Michael Jenkins, Falcons: At some level, I hesitate to put Jenkins on this list because he is only owned in 8.1 percent of ESPN leagues. That being said, Jenkins has 24 points in his past two games, so there are certainly fantasy coaches out there considering picking him up for a playoff shot in the arm.
I'm here to tell you that is a low-percentage proposition. Jenkins is due to face Ronde Barber. Not only is Barber playing quite well this year (I have him graded as a B-plus), but the matchup of Roddy White versus Philip Buchanon on the other side will be the likely target for the Falcons' passing game.
Hines Ward, Steelers: In my ESPN.com Insider article this week, I took a closer look at the Jaguars' defense to see if it was as good as their overall numbers indicated that it was. I found that Jacksonville's secondary has quite a few holes in it, so that would seem to make Ward a good start.
Some other numbers from that study make me say otherwise. Rashean Mathis posted a 3.1 YPA allowed in the games that I broke down. A YPA of six or less means a cornerback is playing at a Pro Bowl level and Mathis has been doing better than that despite nursing some injuries. I expect the Steelers to avoid this matchup and go after the Santonio Holmes-Brian Williams matchup much more often, and that makes Ward a low-upside play this week.
Shaun McDonald, Lions: It was thought that the primary beneficiary of the Roy Williams injury would be Calvin Johnson. If the past two weeks are any indication, McDonald is actually the one benefiting the most. McDonald has 14 catches for 150 yards in the 6 é quarters since Williams suffered his injury against the Vikings. McDonald should be a safe pick in standard leagues and a great pick in point-per-reception leagues because of the volume of passes he is likely to see.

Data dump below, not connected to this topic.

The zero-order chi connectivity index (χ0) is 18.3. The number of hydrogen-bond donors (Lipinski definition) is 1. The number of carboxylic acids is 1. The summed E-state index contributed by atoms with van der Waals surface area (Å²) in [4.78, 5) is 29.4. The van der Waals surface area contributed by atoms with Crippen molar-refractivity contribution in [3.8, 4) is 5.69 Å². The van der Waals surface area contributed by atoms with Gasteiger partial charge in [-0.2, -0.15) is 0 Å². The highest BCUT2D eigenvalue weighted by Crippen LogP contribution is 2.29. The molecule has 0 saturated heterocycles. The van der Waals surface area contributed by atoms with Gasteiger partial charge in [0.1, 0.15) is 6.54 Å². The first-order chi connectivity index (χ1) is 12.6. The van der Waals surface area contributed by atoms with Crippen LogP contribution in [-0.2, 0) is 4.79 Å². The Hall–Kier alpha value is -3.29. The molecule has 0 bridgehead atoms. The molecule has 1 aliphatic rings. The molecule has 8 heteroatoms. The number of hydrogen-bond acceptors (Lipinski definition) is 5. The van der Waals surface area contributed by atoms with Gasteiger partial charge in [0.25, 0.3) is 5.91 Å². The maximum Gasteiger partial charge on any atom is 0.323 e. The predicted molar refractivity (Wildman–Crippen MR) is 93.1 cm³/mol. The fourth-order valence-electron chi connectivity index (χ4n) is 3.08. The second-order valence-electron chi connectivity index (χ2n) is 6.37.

Anthony Gonzalez, Colts: I have to admit to being shocked that Gonzalez is currently owned in only 17.4 percent of ESPN leagues. He has posted two games of 10-plus points the past three weeks and has looked more impressive every week. His matchup against Nnamdi Asomugha does look to be quite daunting, but if you are willing to play for the upside of the Colts offense, Gonzalez is someone to grab a hold of.
Jabar Gaffney, Patriots: Gaffney was another player whose low-ownership percentage number (1.3) was extremely surprising. Over the past three weeks, Gaffney has become what the Patriots thought Donte' Stallworth was going to be for them this year: the alternate vertical threat. In three of his past four starts (excluding the Baltimore game), Gaffney has 16 receptions for 253 yards, or 15.8 yards per catch. Gaffney also has a touchdown in each of his past three games. Putting Gaffney on your roster the week before the Jets game has the look of a low-risk/high-upside no-brainer pick.
KC Joyner, aka The Football Scientist, is a regular contributor to ESPN Insider.